The FIA has upheld the stewards' decision at the Australian Grand Prix to exclude Daniel Ricciardo and Red Bull Racing from the race for fuel flow irregularities.
A six-hour hearing on Monday in Paris heard that the team was unhappy with the accuracy of the supplied FIA equipment used to measure fuel flow in Ricciardo's Renault power unit.
Article 5.1.4 of the 2014 Sporting Regulations state that "fuel mass flow must not exceed 100kg/h" and a series of technical directives laid out how that was to me measured.
Red Bull argued that their equipment was more accurate and used a technical directive issued on March 1 to support its argument that it could use its own equipment, which was presented as combination of hardware and software.
The technical directive stated that a team could use their own methods with prior FIA approval, something Red Bull didn't have.
The five man judging panel Court of Appeal upheld the exclusion but has not initiated any further sanction against Red Bull and issued a statement.
"The Court, after having heard the parties and examined their submissions, decided to uphold the Decision #56 of the Stewards by which they decided to exclude Infiniti Red Bull Racing's car #3 from the results of the 2014 Australian Grand Prix."
The Mercedes team was represented at the hearing and asked that the court punish Red Bull with a suspended ban to stop the team from attempting the same thing at another race.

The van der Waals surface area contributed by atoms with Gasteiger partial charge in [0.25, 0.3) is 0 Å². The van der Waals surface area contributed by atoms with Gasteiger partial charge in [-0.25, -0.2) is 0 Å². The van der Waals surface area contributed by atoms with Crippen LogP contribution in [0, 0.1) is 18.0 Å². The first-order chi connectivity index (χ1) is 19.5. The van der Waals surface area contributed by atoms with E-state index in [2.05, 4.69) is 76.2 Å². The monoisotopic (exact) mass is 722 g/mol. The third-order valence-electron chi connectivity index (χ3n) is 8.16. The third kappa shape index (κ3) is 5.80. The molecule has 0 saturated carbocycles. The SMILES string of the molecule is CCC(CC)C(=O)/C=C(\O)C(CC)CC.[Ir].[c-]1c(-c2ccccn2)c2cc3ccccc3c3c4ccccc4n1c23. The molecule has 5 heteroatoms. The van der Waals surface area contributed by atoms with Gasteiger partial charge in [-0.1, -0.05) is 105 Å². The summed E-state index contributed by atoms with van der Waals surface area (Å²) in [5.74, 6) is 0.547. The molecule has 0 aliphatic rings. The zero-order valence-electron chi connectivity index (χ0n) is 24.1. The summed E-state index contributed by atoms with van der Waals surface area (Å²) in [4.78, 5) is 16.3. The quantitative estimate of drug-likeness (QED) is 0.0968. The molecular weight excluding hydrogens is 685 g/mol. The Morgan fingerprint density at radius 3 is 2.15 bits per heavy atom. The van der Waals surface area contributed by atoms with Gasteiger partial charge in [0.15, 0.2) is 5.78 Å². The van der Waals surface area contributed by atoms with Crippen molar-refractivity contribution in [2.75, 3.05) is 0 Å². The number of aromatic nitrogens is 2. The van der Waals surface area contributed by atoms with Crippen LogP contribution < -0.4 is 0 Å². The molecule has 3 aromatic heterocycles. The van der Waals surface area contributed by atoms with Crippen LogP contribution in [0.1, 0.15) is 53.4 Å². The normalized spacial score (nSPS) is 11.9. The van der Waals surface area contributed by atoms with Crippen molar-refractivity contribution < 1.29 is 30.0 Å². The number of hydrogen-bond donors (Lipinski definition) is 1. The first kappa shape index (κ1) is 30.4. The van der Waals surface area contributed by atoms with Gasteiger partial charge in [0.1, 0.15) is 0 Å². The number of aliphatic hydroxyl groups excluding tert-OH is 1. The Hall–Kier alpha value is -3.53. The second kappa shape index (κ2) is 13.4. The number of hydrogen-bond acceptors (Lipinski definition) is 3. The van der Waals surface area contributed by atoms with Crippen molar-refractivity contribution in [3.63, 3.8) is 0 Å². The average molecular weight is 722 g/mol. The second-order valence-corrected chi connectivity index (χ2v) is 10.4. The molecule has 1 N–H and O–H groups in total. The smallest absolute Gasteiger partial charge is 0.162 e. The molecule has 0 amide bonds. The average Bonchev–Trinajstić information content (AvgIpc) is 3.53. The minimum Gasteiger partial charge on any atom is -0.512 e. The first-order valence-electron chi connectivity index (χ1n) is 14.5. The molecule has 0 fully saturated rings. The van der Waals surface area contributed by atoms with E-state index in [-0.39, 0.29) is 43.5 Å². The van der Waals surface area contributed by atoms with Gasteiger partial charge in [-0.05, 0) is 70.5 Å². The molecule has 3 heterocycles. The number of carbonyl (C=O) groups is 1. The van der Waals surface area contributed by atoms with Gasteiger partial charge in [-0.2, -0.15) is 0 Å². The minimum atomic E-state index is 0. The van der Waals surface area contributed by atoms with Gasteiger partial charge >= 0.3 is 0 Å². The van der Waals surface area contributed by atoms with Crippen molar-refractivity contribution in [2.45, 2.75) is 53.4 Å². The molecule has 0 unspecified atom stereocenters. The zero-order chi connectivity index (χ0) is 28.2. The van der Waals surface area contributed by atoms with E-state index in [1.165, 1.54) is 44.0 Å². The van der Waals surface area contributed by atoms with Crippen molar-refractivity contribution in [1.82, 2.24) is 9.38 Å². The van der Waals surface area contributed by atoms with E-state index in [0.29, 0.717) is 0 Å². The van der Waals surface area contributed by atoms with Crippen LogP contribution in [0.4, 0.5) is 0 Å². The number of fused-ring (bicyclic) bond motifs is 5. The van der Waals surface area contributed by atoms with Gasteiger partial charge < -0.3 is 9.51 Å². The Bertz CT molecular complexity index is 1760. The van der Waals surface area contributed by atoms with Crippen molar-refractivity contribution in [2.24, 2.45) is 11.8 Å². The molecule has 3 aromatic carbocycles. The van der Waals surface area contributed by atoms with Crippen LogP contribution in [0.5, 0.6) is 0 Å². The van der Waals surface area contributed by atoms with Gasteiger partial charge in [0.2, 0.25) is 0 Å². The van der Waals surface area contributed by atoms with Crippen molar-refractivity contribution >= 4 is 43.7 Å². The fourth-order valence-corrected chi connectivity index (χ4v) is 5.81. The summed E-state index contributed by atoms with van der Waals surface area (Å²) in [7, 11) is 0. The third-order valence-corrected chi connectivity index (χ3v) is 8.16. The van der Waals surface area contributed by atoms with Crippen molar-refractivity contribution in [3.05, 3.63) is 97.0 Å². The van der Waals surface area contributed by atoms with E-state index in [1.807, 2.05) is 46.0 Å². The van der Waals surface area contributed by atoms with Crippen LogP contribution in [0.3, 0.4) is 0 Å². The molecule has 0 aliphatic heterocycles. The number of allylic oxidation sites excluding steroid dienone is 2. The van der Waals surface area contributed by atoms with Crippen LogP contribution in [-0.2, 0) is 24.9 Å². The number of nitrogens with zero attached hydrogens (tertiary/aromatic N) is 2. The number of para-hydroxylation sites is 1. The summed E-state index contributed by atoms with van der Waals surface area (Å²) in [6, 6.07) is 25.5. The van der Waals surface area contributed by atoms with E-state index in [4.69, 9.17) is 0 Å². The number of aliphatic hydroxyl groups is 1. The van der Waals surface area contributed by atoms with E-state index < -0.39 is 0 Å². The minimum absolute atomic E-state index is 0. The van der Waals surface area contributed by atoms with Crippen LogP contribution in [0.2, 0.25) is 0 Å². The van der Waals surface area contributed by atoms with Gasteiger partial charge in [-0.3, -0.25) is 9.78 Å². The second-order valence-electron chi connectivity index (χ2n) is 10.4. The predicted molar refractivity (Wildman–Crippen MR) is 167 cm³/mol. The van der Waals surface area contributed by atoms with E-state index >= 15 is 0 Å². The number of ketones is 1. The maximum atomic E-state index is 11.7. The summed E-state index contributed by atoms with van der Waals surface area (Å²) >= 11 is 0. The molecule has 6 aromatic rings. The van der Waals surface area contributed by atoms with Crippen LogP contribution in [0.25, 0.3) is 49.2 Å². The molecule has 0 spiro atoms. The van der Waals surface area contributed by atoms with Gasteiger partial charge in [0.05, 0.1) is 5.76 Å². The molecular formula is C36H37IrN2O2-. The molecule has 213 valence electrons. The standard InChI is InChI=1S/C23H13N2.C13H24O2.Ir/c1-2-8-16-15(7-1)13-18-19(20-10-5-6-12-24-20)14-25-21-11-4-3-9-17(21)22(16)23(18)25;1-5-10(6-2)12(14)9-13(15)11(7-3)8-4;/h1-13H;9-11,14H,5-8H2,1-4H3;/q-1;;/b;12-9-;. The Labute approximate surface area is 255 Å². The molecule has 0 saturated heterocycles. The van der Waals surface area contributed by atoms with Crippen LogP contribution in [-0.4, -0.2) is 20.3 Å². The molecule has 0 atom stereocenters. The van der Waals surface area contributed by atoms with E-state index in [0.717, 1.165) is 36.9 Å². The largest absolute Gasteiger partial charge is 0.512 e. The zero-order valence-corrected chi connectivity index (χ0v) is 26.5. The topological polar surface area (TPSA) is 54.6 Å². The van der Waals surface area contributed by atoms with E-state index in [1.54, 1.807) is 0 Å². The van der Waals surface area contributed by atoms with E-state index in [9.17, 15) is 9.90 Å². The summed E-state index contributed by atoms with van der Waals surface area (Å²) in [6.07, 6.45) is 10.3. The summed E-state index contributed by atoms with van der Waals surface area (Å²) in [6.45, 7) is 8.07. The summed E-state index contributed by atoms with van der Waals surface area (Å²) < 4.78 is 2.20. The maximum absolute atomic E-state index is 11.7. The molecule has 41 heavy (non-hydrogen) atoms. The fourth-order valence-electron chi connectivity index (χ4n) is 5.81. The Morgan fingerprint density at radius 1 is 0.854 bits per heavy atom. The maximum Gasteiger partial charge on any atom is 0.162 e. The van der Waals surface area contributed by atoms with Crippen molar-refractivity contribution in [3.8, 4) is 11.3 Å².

The FIA disagreed, saying that RBR hadn't tried to hide what they were doing and considered that the team was not attempting to deceive the ruling body.
Red Bull complained that the FIA-mandated sensors would have cost them 0.4 seconds per lap in the Australian Grand Prix, which potentially would have put Ricciardo out of the points altogether.
The full judgement will be issued by the end of the week in time for the Chinese Grand Prix.
Red Bull issued their own statement after the judgement was handed down.
"Infiniti Red Bull Racing accepts the ruling of the International Court of Appeal today," said a statement issued this morning.
"We are of course disappointed by the outcome and would not have appealed if we didn't think we had a very strong case.
"We always believed we adhered to the technical regulations throughout the 2014 Australian Grand Prix. We are sorry for Daniel that he will not be awarded the 18 points from the event, which we think he deserved.
"We will continue to work very hard to amass as many points as possible for the team, Daniel and Sebastian throughout the season.”
"We will now move on from this and concentrate on this weekend's Chinese grand prix."